Osteoarthritis of the Knee
The normal knee has a smooth load bearing surface known as the articular cartilage. This specialised surface is very durable but usually wears out with time especially when there has been major or minor trauma. When this surface wears out osteoarthritis develops (wear and tear arthritis).
The loss of this articular cartilage leads to loads being placed on the bone which is sensitive with more nerve endings leading to pain.
A number of risks factors may lead to osteoarthritis and they tend to go hand in hand. Equally not everyone with the risk factors will go on to develop osteoarthritis. The common factors are trauma or injuries, family history, being overweight and older age.
Research continues in to the understanding of the genetic and environmental factors that lead to certain individuals developing osteoarthritis.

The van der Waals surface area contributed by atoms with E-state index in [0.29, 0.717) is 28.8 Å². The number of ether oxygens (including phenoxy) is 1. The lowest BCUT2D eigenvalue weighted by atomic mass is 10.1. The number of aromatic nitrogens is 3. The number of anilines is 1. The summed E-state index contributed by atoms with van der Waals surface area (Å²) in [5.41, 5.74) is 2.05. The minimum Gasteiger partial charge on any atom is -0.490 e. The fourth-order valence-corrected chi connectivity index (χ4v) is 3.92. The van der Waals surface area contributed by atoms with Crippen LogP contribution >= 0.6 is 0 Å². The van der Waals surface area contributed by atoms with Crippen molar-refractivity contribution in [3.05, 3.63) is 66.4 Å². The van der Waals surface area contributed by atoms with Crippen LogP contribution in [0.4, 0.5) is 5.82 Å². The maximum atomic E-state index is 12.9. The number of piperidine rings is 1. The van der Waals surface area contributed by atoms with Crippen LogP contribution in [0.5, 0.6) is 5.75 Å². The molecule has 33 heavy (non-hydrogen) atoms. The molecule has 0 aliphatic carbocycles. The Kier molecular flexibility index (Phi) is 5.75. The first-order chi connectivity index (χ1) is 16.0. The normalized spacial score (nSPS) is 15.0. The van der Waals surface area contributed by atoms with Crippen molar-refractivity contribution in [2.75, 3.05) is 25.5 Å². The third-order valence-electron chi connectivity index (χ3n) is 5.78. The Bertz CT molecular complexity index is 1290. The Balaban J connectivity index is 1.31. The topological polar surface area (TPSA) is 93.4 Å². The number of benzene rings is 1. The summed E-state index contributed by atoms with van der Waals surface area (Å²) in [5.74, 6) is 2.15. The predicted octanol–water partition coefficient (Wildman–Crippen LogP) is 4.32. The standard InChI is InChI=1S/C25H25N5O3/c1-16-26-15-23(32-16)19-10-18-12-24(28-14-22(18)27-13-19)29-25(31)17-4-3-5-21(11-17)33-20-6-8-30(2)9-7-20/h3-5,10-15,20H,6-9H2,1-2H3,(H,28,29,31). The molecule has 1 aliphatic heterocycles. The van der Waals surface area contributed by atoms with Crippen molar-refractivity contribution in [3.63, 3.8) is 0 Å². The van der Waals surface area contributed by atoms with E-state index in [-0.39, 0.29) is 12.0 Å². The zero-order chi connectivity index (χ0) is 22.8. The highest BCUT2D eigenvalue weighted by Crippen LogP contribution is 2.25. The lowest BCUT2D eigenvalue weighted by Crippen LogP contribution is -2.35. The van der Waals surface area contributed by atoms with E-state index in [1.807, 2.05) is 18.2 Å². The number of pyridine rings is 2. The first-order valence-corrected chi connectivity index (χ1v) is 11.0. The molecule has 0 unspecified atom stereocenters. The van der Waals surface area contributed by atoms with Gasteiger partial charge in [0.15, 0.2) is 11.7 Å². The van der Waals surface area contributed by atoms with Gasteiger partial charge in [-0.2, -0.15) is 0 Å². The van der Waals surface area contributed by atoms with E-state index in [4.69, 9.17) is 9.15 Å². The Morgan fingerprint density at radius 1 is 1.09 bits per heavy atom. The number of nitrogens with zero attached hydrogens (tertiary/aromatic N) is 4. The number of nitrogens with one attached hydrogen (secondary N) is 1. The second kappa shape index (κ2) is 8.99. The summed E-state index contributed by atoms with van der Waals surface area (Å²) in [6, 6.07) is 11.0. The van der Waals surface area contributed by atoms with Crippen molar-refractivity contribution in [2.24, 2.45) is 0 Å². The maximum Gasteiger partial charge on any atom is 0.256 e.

With osteoarthritis you may experience the following symptoms:
Management follows a stepwise approach beginning with the simplest measures:
All of the above can be utilised simultaneously. Physical activity and weightloss remain key pillars in managing knee osteoarthritis. If the pain remains unresolved then you should meet your orthopaedic surgeon to discuss joint replacement surgery (total or partial knee replacement surgery).
Total Knee Replacement
- Foot & Ankle
- Anterior Cruciate Ligament Rupture
- Medial Collateral Ligament Tear
- Meniscus Tears
- Osteoarthritis of the Knee
- Patella (Knee Cap) Dislocation
- Patella Chrondromalacia
- Patella Tendonitis
- Posterior Cruciate Ligament Injury
- Acromio-clavicular joint pathology
- Biceps tendinopathy
- Frozen Shoulder
- Instability and shoulder dislocation
- Rheumatoid Arthritis
- Rotator cuff tear
- Scapular Dyskinesia
- Septic Arthritis
- Paediatric Orthopaedics